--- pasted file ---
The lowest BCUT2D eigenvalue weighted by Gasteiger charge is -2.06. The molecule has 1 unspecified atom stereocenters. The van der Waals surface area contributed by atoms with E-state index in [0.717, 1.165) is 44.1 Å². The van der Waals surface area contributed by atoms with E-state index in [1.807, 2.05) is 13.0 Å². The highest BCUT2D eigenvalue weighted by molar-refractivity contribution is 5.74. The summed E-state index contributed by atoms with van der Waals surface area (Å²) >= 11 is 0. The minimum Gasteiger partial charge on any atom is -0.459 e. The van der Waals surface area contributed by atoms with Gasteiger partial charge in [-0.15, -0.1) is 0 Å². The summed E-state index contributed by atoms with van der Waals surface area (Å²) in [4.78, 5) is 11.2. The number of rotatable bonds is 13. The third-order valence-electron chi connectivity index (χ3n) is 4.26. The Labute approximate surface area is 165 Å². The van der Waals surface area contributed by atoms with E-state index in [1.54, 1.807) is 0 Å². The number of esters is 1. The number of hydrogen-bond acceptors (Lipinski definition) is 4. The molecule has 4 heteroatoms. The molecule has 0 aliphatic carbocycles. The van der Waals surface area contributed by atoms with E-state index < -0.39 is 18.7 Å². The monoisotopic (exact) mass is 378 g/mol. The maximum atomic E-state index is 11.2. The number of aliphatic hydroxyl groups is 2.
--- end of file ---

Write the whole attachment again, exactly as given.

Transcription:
The lowest BCUT2D eigenvalue weighted by Gasteiger charge is -2.06. The molecule has 1 unspecified atom stereocenters. The van der Waals surface area contributed by atoms with E-state index in [0.717, 1.165) is 44.1 Å². The van der Waals surface area contributed by atoms with E-state index in [1.807, 2.05) is 13.0 Å². The highest BCUT2D eigenvalue weighted by molar-refractivity contribution is 5.74. The summed E-state index contributed by atoms with van der Waals surface area (Å²) >= 11 is 0. The minimum Gasteiger partial charge on any atom is -0.459 e. The van der Waals surface area contributed by atoms with Gasteiger partial charge in [-0.15, -0.1) is 0 Å². The summed E-state index contributed by atoms with van der Waals surface area (Å²) in [4.78, 5) is 11.2. The number of rotatable bonds is 13. The third-order valence-electron chi connectivity index (χ3n) is 4.26. The Labute approximate surface area is 165 Å². The van der Waals surface area contributed by atoms with E-state index in [1.54, 1.807) is 0 Å². The number of esters is 1. The number of hydrogen-bond acceptors (Lipinski definition) is 4. The molecule has 4 heteroatoms. The molecule has 0 aliphatic carbocycles. The van der Waals surface area contributed by atoms with E-state index < -0.39 is 18.7 Å². The monoisotopic (exact) mass is 378 g/mol. The maximum atomic E-state index is 11.2. The number of aliphatic hydroxyl groups is 2.